I continue to watch Obama warily from afar. The news has been full of the importance of the 100-day mark, which I see as little more than media chicanery. What's worrying, however, is how similar the world looks since the Great Change. The wars rage on, despite the clear will of voters that America disengage from its illegal encounters. The only solution we've been given for the global economic meltdown is to throw trillions of dollars at the very folks responsible for the mess. Writer and prophet Chris Hedges calls the President no more than a brand. "Obama brand is designed to make us feel good about our government while corporate overlords loot the Treasury, our elected officials continue to have their palms greased by armies of corporate lobbyists, our corporate media diverts us with gossip and trivia and our imperial wars expand in the Middle East." For evidence, Hedges reports that The Obama campaign was named Advertising Age’s "marketer of the year" for 2008 and edged out runners-up Apple and "The junk politics practiced by Obama is a consumer fraud," argues Hedges. "It is about performance. It is about lies. It is about keeping us in a perpetual state of childishness. But the longer we live in illusion, the worse reality will be when it finally shatters our fantasies."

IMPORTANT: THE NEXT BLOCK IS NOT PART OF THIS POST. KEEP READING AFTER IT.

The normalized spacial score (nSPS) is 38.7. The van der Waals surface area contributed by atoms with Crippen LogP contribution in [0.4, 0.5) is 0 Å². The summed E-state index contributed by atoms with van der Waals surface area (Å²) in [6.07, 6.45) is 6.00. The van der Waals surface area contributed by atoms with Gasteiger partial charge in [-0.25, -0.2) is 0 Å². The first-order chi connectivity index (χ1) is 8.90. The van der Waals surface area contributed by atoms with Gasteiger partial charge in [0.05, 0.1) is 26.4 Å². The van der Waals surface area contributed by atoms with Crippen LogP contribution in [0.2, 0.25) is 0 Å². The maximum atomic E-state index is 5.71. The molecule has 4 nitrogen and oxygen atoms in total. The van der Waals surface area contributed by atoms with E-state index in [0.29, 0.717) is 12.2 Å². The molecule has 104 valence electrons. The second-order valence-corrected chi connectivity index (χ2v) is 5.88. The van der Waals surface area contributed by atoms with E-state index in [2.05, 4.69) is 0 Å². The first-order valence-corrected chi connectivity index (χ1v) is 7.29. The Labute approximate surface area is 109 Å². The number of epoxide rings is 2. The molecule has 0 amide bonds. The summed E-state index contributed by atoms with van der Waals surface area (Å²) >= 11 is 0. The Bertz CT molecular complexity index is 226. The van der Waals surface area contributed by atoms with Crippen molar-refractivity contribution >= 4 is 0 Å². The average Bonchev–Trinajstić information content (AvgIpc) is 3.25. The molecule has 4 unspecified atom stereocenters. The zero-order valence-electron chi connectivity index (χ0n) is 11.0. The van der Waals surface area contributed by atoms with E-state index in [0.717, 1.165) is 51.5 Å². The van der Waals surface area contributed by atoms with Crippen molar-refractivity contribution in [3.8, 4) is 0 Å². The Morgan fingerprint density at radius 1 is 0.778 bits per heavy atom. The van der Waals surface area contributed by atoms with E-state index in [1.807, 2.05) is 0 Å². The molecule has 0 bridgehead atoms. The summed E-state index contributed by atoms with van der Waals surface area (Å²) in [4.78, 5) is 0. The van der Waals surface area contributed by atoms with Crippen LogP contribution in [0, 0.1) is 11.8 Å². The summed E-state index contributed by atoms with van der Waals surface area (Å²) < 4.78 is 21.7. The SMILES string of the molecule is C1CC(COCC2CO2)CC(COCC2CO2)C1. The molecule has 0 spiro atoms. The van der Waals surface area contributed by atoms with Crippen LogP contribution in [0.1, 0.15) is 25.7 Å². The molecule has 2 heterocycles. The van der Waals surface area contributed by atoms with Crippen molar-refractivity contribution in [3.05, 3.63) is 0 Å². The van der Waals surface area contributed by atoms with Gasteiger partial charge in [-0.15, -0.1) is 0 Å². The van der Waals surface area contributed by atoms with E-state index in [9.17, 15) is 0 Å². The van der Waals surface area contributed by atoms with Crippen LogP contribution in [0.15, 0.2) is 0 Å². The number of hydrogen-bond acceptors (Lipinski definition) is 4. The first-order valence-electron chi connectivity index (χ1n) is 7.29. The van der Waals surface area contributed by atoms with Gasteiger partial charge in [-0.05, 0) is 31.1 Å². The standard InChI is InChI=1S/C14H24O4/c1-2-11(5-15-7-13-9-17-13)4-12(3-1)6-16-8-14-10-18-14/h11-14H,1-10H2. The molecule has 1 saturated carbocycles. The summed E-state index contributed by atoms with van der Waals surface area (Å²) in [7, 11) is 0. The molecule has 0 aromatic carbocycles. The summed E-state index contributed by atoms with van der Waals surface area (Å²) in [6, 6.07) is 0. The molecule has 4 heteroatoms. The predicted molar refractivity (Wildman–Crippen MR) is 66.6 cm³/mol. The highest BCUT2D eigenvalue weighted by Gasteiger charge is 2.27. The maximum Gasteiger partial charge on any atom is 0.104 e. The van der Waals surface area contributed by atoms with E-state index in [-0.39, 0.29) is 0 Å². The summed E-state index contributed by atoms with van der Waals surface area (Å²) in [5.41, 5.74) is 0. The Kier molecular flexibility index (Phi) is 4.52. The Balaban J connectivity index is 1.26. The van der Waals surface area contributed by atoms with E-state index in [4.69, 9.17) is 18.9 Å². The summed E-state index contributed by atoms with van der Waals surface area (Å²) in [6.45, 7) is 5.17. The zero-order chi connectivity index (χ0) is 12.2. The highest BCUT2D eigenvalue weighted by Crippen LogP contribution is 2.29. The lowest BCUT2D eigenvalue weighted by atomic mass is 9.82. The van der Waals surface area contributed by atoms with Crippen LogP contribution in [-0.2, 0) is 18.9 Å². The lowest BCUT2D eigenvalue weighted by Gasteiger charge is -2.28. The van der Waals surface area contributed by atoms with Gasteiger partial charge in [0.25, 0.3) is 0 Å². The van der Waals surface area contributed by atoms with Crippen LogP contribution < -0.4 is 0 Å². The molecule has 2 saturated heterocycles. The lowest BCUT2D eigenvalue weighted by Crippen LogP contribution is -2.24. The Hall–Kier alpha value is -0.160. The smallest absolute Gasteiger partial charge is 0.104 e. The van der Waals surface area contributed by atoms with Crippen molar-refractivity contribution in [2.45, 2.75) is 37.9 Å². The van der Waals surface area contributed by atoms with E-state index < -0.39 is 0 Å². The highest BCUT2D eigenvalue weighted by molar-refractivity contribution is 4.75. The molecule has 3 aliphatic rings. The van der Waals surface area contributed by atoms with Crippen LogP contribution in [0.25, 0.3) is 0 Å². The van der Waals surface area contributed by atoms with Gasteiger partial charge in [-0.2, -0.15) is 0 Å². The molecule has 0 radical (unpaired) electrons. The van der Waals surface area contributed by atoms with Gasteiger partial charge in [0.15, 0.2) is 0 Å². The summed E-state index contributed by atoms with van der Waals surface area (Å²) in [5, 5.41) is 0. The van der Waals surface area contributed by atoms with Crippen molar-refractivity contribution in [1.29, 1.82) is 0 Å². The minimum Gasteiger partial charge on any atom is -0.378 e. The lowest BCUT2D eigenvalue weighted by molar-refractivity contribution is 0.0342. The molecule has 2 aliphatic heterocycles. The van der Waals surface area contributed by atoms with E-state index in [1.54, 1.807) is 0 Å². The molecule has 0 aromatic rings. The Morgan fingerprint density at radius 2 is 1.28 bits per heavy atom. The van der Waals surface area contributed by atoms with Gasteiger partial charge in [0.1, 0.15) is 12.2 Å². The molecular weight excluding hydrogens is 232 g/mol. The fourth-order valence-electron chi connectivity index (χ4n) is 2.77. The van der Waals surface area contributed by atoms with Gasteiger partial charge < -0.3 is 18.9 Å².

In Thailand, Prime Minister Abhisit appears to be currently in control, although Yellow Shirt leader Sondhi Limthongkul claims that the military, one of Abhisit's prime supporters, was behind the recent attempt on his life. The situation is more grave than the banking crisis, Abhisit admitted in an interview with the New York Times. “The divisions here are certainly a lot deeper and have a more complicated background to it,” he said. “It’s going to be more difficult and take more time.” Sondhi said at a press conference that the attack on him was a signal to others. “The message was that if Mr. Sondhi could be killed, so could Mr. Abhisit.” David Pilling in the Financial Times pointed out some of the "fatal flaws" that have wrecked Thailand's promise, including "a seemingly intractable political crisis" which has "undermined the already shaky confidence of foreign and domestic investors." The attempted assassination of Sondhi has revealed intriguing sub-plots in the Thai standoff, according to Nicholas Farrelly and Andrew Walker. "If diehard Yellow Shirts like Sondhi have found themselves vulnerable, and can no longer rely on their old friends, then the more dangerous plotting has probably only just begun." Shawn W. Crispin, who appears to have inside sources, writes in Asia Times Online, "Once-coherent forces are fragmenting in Thailand, promising to complicate standing political alliances while disintegrating others." Crispin, unlike most observers, remains hopeful. "If Abhisit successfully oversees constitutional reforms and a mass amnesty," then the recent street protests "may yet represent the fringe of an emerging new political order." Few, however, see amnesty for banned politicians and charter revisions as remotely possible in the face of strong opposition from the Yellow Shirts. Today (Sunday) the Red Shirts are holding another rally at a Buddhist temple in a northern suburb of Bangkok and more than 20,000 participants are expected. The last big rally here ended in street violence and a state of emergency.